Lost Work by Eduard Gaertner Returns to Kupferstichkabinett
News from 03/24/2022
Work by Eduard Gaertner back in the Kupferstichkabinett: Believed lost in wartime, but recognized at auction; donated to the museum by its prospective seller.
Eduard Gaertner’s Der Leipziger Platz in Berlin (1862) has recently been returned to the Kupferstichkabinett (Museum of Prints and Drawings). The work was to be offered at auction in September 2021 by Mellors & Kirk, in Nottingham, United Kingdom. A curator at the Kupferstichkabinett was alerted beforehand and identified the piece as one that had gone missing from the collection at the end of the Second World War. The consignor then agreed to return it, thanks to the mediation of Nigel Kirk, the auction house’s director. The drawing has now been back in Berlin for several days.
Privy Councilor F. C. Glaser made a gift of Der Leipziger Platz in Berlin (Ident. No. SZ E. Gaertner 2) to the drawings collection of the Nationalgalerie on January 17, 1891. This collection now belongs to the Kupferstichkabinett, which itself is part of the Staatliche Museen zu Berlin (National Museums in Berlin). Gaertner’s highly esteemed work on paper was loaned to Hitler’s Reich Chancellery in 1933, but was not returned after the war. From that point on, in 1945, it was considered lost.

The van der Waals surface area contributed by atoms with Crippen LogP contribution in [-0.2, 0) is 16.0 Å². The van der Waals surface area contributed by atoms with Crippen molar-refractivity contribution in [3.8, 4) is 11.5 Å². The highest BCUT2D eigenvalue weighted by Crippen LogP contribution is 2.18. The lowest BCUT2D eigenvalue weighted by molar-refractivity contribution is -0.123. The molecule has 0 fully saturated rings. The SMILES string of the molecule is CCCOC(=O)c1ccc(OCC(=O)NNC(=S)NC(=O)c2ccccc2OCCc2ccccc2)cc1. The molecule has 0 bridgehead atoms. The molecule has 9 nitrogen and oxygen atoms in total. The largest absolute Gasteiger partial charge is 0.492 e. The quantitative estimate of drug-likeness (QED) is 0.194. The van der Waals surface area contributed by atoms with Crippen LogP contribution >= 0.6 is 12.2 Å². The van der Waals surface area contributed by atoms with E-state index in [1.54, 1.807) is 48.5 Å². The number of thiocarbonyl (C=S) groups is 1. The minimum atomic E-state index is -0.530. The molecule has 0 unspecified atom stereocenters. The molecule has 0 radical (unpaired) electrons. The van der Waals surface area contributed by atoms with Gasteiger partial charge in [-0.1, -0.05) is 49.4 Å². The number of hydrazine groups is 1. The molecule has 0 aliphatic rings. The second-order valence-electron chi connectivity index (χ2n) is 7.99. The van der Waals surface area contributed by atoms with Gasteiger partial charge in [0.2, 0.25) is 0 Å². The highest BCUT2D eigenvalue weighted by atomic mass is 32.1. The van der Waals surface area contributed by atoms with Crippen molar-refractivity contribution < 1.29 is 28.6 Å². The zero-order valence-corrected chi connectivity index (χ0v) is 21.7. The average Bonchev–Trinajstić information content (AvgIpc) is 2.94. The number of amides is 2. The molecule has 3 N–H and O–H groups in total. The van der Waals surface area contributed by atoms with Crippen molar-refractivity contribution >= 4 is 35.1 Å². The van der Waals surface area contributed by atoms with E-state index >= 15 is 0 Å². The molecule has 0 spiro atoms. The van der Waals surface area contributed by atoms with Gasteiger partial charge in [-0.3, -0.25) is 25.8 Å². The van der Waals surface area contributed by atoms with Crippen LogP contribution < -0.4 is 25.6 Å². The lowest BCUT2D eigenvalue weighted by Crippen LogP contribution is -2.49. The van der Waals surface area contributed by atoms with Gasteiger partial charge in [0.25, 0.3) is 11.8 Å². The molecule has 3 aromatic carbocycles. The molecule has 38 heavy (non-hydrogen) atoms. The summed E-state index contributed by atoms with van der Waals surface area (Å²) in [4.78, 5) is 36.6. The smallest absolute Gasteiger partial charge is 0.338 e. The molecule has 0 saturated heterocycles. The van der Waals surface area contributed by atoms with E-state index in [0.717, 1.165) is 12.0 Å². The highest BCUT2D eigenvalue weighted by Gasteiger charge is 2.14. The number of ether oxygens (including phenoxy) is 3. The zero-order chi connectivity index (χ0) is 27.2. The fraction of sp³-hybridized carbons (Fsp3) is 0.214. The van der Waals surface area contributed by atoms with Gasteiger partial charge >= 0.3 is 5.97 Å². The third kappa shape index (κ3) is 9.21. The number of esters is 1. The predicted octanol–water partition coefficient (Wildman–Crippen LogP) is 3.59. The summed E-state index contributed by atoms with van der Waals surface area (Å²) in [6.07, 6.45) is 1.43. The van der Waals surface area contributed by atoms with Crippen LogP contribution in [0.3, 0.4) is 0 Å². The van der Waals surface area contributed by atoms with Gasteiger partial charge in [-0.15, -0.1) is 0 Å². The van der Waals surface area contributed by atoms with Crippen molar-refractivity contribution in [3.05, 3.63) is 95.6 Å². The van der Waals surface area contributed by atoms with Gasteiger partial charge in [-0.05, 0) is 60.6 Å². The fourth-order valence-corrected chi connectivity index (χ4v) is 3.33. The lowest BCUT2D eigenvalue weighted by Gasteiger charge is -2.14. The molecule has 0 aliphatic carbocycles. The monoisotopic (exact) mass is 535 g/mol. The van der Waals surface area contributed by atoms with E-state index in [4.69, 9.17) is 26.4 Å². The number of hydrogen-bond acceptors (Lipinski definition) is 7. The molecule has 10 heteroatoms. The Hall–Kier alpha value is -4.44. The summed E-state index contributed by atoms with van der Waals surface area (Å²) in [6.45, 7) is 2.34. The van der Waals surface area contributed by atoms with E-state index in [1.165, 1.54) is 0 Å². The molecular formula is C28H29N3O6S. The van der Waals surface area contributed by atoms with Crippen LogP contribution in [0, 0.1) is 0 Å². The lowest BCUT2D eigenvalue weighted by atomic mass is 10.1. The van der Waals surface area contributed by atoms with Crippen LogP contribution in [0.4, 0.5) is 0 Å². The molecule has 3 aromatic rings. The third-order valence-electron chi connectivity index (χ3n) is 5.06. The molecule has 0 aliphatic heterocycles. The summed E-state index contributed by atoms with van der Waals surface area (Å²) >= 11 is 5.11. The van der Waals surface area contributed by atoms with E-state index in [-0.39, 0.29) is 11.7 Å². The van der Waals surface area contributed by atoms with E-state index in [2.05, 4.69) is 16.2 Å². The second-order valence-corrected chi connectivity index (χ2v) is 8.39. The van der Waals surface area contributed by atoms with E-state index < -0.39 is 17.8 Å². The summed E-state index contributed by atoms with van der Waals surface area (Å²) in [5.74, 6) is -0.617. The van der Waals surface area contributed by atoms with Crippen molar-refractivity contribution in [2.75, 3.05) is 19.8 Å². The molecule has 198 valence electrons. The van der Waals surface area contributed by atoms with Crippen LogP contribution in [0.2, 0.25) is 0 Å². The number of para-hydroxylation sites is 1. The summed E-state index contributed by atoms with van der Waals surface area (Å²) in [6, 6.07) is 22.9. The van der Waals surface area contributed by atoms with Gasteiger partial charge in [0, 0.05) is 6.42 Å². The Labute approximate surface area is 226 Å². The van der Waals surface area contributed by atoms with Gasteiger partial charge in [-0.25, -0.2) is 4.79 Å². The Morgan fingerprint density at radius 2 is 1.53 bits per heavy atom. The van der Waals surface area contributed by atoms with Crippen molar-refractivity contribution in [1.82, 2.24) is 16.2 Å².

“The collections in our libraries, museums and archives,” said SPK President Hermann Parzinger, “still have significant gaps that can be traced back to the Second World War and the period shortly afterward. Many works were destroyed, others were taken to Russia, while still others were stolen by people acting on their own accord. We are grateful for every work that makes its way back into the collections.”